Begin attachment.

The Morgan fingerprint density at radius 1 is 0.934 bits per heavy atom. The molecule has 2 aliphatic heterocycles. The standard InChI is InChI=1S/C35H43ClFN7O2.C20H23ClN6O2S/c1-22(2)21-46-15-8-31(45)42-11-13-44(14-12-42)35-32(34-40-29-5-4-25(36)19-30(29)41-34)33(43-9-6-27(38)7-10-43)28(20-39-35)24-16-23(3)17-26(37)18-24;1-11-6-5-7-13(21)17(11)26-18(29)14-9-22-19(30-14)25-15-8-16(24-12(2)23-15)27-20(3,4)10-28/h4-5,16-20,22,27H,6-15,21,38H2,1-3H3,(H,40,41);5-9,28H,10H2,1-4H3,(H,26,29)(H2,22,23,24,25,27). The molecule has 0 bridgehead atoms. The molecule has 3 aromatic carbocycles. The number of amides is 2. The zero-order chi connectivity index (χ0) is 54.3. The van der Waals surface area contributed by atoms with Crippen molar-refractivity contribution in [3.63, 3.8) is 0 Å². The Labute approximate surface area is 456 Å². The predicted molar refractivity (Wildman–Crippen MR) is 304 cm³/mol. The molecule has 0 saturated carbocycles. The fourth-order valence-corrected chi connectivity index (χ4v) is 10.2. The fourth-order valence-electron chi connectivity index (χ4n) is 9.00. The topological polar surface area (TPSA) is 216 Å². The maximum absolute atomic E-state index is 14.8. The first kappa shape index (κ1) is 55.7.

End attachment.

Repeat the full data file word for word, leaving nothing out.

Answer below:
The Morgan fingerprint density at radius 1 is 0.934 bits per heavy atom. The molecule has 2 aliphatic heterocycles. The standard InChI is InChI=1S/C35H43ClFN7O2.C20H23ClN6O2S/c1-22(2)21-46-15-8-31(45)42-11-13-44(14-12-42)35-32(34-40-29-5-4-25(36)19-30(29)41-34)33(43-9-6-27(38)7-10-43)28(20-39-35)24-16-23(3)17-26(37)18-24;1-11-6-5-7-13(21)17(11)26-18(29)14-9-22-19(30-14)25-15-8-16(24-12(2)23-15)27-20(3,4)10-28/h4-5,16-20,22,27H,6-15,21,38H2,1-3H3,(H,40,41);5-9,28H,10H2,1-4H3,(H,26,29)(H2,22,23,24,25,27). The molecule has 0 bridgehead atoms. The molecule has 3 aromatic carbocycles. The number of amides is 2. The zero-order chi connectivity index (χ0) is 54.3. The van der Waals surface area contributed by atoms with Crippen molar-refractivity contribution in [3.63, 3.8) is 0 Å². The Labute approximate surface area is 456 Å². The predicted molar refractivity (Wildman–Crippen MR) is 304 cm³/mol. The molecule has 0 saturated carbocycles. The fourth-order valence-corrected chi connectivity index (χ4v) is 10.2. The fourth-order valence-electron chi connectivity index (χ4n) is 9.00. The topological polar surface area (TPSA) is 216 Å². The maximum absolute atomic E-state index is 14.8. The first kappa shape index (κ1) is 55.7.